It nonetheless has good, occasionally amusing work by Paul Rudd, Evangeline Lilly (Hope van Dyne / Wasp), Michael Douglas, Michael Pena, Walton Goggins (fated to play pain-in-the-ass, low-rent villains for the rest of his life), Bobby Cannavale, Judy Greer, Hannah John-Kamen (Ghost), Abby Ryder Fortson (Rudd and Greer’s daughter Cassie), Randall Park, Michelle Pfeiffer (Janet van Dyne — rescued in Act Three from the sub-atomic, micro-quantum realm or whatever you want to call it), Laurence Fishburne (punching the clock), etc.
Ant-Man and the Wasp is fleet, funny, disciplined, carefully honed, occasionally dazzling, light-hearted, pleasingly absurd…112 minutes worth of cool cruisin’. And those 112 minutes feel like 80 or 85, by the way. There are no significant downshiftings or speed bumps, or none that bothered me.
Please don’t let any other sourpusss types stop you from seeing it, but I’m telling you straight and true that Ant-Man and the Wasp is not quite as affecting, highly charged and/or sink-in good as I wanted it be. You may feel the same way when you see it, but you’ll probably survive.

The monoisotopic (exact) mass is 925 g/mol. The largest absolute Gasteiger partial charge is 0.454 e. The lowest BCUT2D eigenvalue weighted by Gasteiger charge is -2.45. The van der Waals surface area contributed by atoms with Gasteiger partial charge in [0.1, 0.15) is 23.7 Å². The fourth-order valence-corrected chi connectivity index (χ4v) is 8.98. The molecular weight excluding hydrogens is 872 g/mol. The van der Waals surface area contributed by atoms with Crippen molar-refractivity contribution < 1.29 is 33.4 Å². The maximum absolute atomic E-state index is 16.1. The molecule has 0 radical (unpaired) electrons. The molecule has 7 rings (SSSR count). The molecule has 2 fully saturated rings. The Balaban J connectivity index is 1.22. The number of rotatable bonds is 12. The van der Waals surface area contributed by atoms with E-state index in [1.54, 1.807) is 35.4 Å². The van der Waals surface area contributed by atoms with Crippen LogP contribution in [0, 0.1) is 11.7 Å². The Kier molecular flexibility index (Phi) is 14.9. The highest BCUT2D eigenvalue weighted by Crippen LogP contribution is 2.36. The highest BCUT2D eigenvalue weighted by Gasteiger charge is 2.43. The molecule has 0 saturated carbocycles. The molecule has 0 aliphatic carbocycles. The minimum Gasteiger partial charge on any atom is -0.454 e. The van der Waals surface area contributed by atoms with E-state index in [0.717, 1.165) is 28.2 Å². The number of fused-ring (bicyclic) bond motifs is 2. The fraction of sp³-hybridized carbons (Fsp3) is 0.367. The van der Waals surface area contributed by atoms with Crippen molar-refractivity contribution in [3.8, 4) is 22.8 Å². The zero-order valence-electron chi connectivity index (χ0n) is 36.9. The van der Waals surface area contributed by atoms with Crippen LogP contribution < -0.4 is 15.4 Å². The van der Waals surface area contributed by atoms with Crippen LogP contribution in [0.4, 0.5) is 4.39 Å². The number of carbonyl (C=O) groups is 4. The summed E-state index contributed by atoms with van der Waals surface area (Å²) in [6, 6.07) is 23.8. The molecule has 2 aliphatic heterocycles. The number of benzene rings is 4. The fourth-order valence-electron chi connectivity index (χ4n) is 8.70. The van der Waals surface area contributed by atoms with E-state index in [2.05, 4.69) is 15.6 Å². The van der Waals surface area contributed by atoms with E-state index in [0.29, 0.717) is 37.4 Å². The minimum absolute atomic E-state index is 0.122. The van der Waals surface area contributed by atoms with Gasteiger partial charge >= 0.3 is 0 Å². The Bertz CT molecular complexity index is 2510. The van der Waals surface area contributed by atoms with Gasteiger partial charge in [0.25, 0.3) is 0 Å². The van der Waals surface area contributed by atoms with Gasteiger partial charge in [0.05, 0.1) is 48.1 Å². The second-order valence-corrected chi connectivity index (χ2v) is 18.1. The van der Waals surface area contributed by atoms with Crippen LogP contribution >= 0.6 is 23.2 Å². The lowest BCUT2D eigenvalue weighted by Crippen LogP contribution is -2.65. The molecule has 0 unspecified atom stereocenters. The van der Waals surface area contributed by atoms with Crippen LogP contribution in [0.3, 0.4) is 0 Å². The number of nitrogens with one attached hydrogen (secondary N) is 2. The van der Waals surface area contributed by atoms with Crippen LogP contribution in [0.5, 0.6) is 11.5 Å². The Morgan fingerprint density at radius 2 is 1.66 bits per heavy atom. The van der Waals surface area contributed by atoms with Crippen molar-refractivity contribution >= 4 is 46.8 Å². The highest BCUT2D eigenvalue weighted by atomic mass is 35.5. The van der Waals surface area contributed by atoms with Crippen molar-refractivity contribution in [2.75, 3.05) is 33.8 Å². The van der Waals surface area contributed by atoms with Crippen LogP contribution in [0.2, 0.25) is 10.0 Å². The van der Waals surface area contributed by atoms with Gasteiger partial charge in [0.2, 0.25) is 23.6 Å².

Why should anyone care if Ant-Man and the Wasp registers as a slight letdown that’s nonetheless entertaining? There are bigger fish to fry and meditate upon. See it or don’t see it. But don’t weep for the Marvel and Disney empires — they’re fine. On top of which the Rotten Tomatoes whores have given it a 96% approval rating.
The dopey subversive humor in Reed’s three-year-old original felt fresher, for one thing. And the story was more emotionally affecting as far as Paul Rudd‘s Scott Lang was concerned. He was in a fairly dark and despairing place as it began — ex-con, low-rent loser, not much of a role model for his daughter — so morphing into Ant-Man by way of Michael Douglas‘s (i.e., Hank Pym’s) brilliance and reluctant largesse really meant something.